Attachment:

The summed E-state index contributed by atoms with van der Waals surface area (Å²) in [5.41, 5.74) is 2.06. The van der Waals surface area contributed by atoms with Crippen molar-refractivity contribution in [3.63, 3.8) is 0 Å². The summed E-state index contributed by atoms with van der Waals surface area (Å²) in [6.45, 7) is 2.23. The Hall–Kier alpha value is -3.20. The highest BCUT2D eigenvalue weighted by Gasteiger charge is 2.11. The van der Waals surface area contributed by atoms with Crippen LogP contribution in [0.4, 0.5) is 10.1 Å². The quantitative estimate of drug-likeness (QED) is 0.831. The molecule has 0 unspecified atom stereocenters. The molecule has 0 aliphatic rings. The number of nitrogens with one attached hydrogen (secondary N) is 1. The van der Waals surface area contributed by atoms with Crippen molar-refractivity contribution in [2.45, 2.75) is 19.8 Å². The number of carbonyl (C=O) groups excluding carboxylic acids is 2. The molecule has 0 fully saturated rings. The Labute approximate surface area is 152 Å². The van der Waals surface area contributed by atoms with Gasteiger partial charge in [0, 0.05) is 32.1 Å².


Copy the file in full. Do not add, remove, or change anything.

The summed E-state index contributed by atoms with van der Waals surface area (Å²) in [5.41, 5.74) is 2.06. The van der Waals surface area contributed by atoms with Crippen molar-refractivity contribution in [3.63, 3.8) is 0 Å². The summed E-state index contributed by atoms with van der Waals surface area (Å²) in [6.45, 7) is 2.23. The Hall–Kier alpha value is -3.20. The highest BCUT2D eigenvalue weighted by Gasteiger charge is 2.11. The van der Waals surface area contributed by atoms with Crippen LogP contribution in [0.4, 0.5) is 10.1 Å². The quantitative estimate of drug-likeness (QED) is 0.831. The molecule has 0 unspecified atom stereocenters. The molecule has 0 aliphatic rings. The number of nitrogens with one attached hydrogen (secondary N) is 1. The van der Waals surface area contributed by atoms with Crippen molar-refractivity contribution in [2.45, 2.75) is 19.8 Å². The number of carbonyl (C=O) groups excluding carboxylic acids is 2. The molecule has 0 fully saturated rings. The Labute approximate surface area is 152 Å². The van der Waals surface area contributed by atoms with Gasteiger partial charge in [0, 0.05) is 32.1 Å².